The Sam Adams brewer is taking its Truly hard seltzer brand and partnering with Los Angeles chocolatier Compartes to make hard seltzer-infused truffles. The set, inspired by Truly’s Berry Mix Pack, are filled with hard seltzer-spiked chocolate ganache encased in a chocolate exterior. The company called it "the perfect sweet treat to celebrate the end of a rather sour year."
"Truly is the most innovative hard seltzer, and collaboration products have helped us hold that title," Casey O’Neill, senior product development manager with Truly Hard Seltzer, said in an email. "With plenty of first-to-market products under our belt, … we knew we needed to up the ante this holiday season — so hard seltzer-infused chocolates felt like a no brainer!"
The unique collaboration with the chocolatier is not the first for Boston Beer. Truly partnered with Tipsy Scoop to create the first hard seltzer-infused ice cream. The company’s Angry Orchard hard cider collaborated to create an infused cheese with Jasper Hill Farm in Vermont.
Mashups are increasingly popular in the food space. Other companies have entered into their own partnerships, including Post Consumer Brands and Dunkin' teaming up to launch Caramel Macchiato and Mocha Latte cereals, while Oskar Blues worked with French’s Mustard to create French’s Mustard Beer brewed with the classic yellow condiment. Klondike bars are among the sweets to incorporate Mondelez International’s Oreo cookie, and countless brands have worked with Cinnabon to bring the iconic cinnamon role to their products.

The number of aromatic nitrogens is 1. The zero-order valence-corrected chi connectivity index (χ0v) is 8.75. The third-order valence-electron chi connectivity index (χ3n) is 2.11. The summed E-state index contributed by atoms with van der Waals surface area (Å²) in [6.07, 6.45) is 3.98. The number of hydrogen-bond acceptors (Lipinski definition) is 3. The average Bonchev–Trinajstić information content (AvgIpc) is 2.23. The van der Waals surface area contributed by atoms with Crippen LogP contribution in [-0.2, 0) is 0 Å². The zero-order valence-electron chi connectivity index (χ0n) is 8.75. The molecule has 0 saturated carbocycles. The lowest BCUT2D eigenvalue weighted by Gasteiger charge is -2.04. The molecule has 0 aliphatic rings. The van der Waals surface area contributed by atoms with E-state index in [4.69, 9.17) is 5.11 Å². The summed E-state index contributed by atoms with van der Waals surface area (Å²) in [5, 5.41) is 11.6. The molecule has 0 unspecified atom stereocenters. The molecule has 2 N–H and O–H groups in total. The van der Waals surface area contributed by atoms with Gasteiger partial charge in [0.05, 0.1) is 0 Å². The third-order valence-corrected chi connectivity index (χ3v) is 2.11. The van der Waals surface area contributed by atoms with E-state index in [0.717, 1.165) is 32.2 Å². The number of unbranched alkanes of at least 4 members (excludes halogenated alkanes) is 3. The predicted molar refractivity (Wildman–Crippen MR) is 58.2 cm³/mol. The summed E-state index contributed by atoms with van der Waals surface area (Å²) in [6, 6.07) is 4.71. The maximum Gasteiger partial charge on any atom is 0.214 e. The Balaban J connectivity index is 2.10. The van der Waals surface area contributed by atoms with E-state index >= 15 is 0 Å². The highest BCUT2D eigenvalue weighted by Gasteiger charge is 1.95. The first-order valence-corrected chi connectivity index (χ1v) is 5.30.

These and other partnerships are unlikely to ever contribute to a meaningful jump in revenue for the big CPG companies, but they do have an underlying purpose. The recognition and buzz created by the new products serves to increase consumer awareness about the brand, oftentimes in parts of the store where it may not have a presence, and likely boosts sales of the original cookie, condiment, drink, ice cream or sweet roll.
— Christopher Doering
Pringles turn Scorchin’ hot
Pringles is cranking up the heat and launching three spicy varieties of its classic curvy chips.
The Kellogg-owned brand announced it is debuting a new Pringles Scorchin' lineup by adding “fiery heat” versions to three original flavors: Cheddar, BBQ and Chili & Lime. All three spicy flavors will be available in a limited release to retailers nationwide in December, with a full-scale launch expected next year.
Pringles is known for innovating its signature chips with trendy and wild flavors. The chip brand has introduced a variety of unique varieties, from Baconator-flavored chips to Thanksgiving Turducken Pringles, and it hasn’t shied away from spice either.
The company has previously launched spicy flavors such as Nashville Hot Chicken, Cajun Fries and Wazy Fire Roasted Jalapeño. But Gareth Maguire, senior director of marketing for Pringles, said in a release that Pringles Scorchin' is its “first dedicated collection.” Each Scorchin' can features a picture of a chip and a pepper on fire.
“Each bite is designed to test snackers' limits, delivering bold flavor followed by a heat that builds over time,” the company said in the release.
Companies have increasingly turned to spicy food innovations as hot flavors become more trendy in the food and snack space. Pringles will have heated competition in the category with fan favorites like Flamin’ Hot Cheetos and Takis. Other chips brands also are making their classic flavors spicy like Flamin’ Hot Nacho Doritos and Flamin’ Hot Lay’s Kettle Cooked Chips.
Since consumers have been stocking up on salty snacks during the pandemic, and there are no signs of that trend slowing down, it could be a savvy time to launch more flavors and drum up shopper attention in the popular chips space.
— Lillianna Byington